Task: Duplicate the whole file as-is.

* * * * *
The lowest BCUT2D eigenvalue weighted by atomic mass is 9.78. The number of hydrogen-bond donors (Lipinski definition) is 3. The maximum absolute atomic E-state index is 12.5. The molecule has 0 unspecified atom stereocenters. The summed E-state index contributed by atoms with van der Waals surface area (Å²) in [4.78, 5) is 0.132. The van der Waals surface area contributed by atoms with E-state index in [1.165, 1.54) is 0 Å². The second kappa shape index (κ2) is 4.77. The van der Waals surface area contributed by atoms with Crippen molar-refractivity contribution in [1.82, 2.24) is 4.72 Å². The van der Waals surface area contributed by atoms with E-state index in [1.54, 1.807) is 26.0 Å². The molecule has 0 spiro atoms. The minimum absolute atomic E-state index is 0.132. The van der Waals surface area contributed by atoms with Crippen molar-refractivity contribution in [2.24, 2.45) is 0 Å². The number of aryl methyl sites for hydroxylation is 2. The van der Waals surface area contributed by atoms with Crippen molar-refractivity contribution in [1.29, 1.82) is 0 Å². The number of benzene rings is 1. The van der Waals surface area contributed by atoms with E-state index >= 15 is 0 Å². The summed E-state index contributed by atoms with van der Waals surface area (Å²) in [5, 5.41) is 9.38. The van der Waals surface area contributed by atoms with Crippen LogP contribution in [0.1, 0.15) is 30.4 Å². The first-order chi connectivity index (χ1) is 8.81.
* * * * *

The lowest BCUT2D eigenvalue weighted by atomic mass is 9.78. The number of hydrogen-bond donors (Lipinski definition) is 3. The maximum absolute atomic E-state index is 12.5. The molecule has 0 unspecified atom stereocenters. The summed E-state index contributed by atoms with van der Waals surface area (Å²) in [4.78, 5) is 0.132. The van der Waals surface area contributed by atoms with E-state index in [1.165, 1.54) is 0 Å². The second kappa shape index (κ2) is 4.77. The van der Waals surface area contributed by atoms with Crippen molar-refractivity contribution in [1.82, 2.24) is 4.72 Å². The van der Waals surface area contributed by atoms with E-state index in [1.54, 1.807) is 26.0 Å². The molecule has 0 spiro atoms. The minimum absolute atomic E-state index is 0.132. The van der Waals surface area contributed by atoms with Crippen molar-refractivity contribution in [2.24, 2.45) is 0 Å². The number of aryl methyl sites for hydroxylation is 2. The van der Waals surface area contributed by atoms with Crippen molar-refractivity contribution in [1.29, 1.82) is 0 Å². The number of benzene rings is 1. The van der Waals surface area contributed by atoms with E-state index >= 15 is 0 Å². The summed E-state index contributed by atoms with van der Waals surface area (Å²) in [5, 5.41) is 9.38. The van der Waals surface area contributed by atoms with Crippen LogP contribution in [0.1, 0.15) is 30.4 Å². The first-order chi connectivity index (χ1) is 8.81.